This post is the first part of a series exploring the cloud in Asia Pacific. It covers the current cloud situation across the region, how is the cloud being used, what is holding back further adoption, and how the cloud can be used for innovation. It will also examine the cloud in the FSI sector.

The cloud is starting to fizz in Asia Pacific. The big cloud global players are pushing their offerings in Asia with regional datacenters while a host of local and regional players are expanding. While the cloud still lacks adoption and maturity compared to the US and Western Europe, it is starting to grow rapidly. According to IDC’s 5th annual survey of end-users regional CIOs are increasing their spending on public cloud services and technologies in 2013 by 50 percent to US$7.5B. They are also being much more specific about which types of cloud models they will use and the workloads that they will run on the cloud.

So are enterprises no longer worried about moving to the cloud? Yes and no. 

The real answer is that enterprises in Asia are less worried about moving to the cloud. However, misconceptions, fear of losing control and security concerns continue make the cloud story murky. 

The biggest concerns are security and integration. 

Security – busting the cloud fear

The truth is that security needs to be rethought for cloud. Protecting an internal infrastructure behind layers of firewalls is no longer sensible. Enterprises need to have a hard look at their current infrastructure before migrating to the cloud. Security also needs to be relooked from an application-centric perspective. For example Web Application Firewalls can help to protect Web services in ways traditional firewalls can’t. In addition, using solutions like BIG-IP Application Security Manager ensures applications are protected and optimized for on-premise and cloud infrastructure. As for Service Providers, they are motivated to offer the best security as their own business and reputation is at stake, and often employ dedicated professionals and invest in specific tools that enterprises do not have to invest in.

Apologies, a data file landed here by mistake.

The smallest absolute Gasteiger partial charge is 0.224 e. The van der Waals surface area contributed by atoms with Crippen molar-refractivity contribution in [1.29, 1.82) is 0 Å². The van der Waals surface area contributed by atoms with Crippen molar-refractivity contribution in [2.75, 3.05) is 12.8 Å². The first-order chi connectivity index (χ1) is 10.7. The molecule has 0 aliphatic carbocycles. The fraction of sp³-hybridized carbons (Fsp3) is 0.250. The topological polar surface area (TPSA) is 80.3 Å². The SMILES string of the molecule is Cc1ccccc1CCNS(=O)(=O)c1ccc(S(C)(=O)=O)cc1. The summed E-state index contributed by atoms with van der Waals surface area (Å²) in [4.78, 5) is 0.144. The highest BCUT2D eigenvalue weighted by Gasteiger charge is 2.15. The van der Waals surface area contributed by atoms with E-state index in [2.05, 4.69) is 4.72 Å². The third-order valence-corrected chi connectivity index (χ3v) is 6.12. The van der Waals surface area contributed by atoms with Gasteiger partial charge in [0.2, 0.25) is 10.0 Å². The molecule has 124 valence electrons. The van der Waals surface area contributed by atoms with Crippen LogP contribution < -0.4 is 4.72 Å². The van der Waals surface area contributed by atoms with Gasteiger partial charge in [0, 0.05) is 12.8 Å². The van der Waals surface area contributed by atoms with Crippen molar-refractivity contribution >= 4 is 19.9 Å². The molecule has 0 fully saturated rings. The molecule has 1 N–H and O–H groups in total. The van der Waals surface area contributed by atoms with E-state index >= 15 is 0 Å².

Lastly, clouds also transform a company’s infrastructure to become more application-centric. That means multi-layered attacks should be considered when designing a cloud infrastructure or subscribing to a cloud service. A simple DDoS attack can essentially bring your organization to the knees.

Essentially, many of these fears stem from the fear of losing control. Cloud service providers can actually bolster security by offering global knowledge, best practices, and expertise whenever needed. By leaving administration in the hands of the experts, enterprises can refocus their IT teams on core or value-driving activities.   

Integration – overcoming this challenge

Moving to the cloud requires integration and management. For a homogeneous environment, this is simple. In reality, many enterprises have heterogeneous environments that have grown organically over the years as they constantly add applications and services for employees and/or customers. So integrating & managing different environments, including legacy ones, and applications, which may be highly customized, from data centers to the cloud can be a challenge. When not deployed properly adoption of cloud can complicates management and create inconsistent user experiences. A thorough study of one’s own infrastructure and using a phased approach to cloud migration can help to reduce integration anxiety. Using clouds as test beds for integration can also reduce impact on actual business or the production environment. 
Obviously, some Asian enterprises are already addressing these concerns and going past popular misconceptions. It is the reason why IDC predicts Asia Pacific, along with Western Europe and Latin America will increase their share of the IT cloud services market, while the largest public IT cloud services market, the US, will see its share decline from 56.9% in 2013 to 43.9% in 2017. But it will be a while before cloud adoption numbers reach those seen in the US.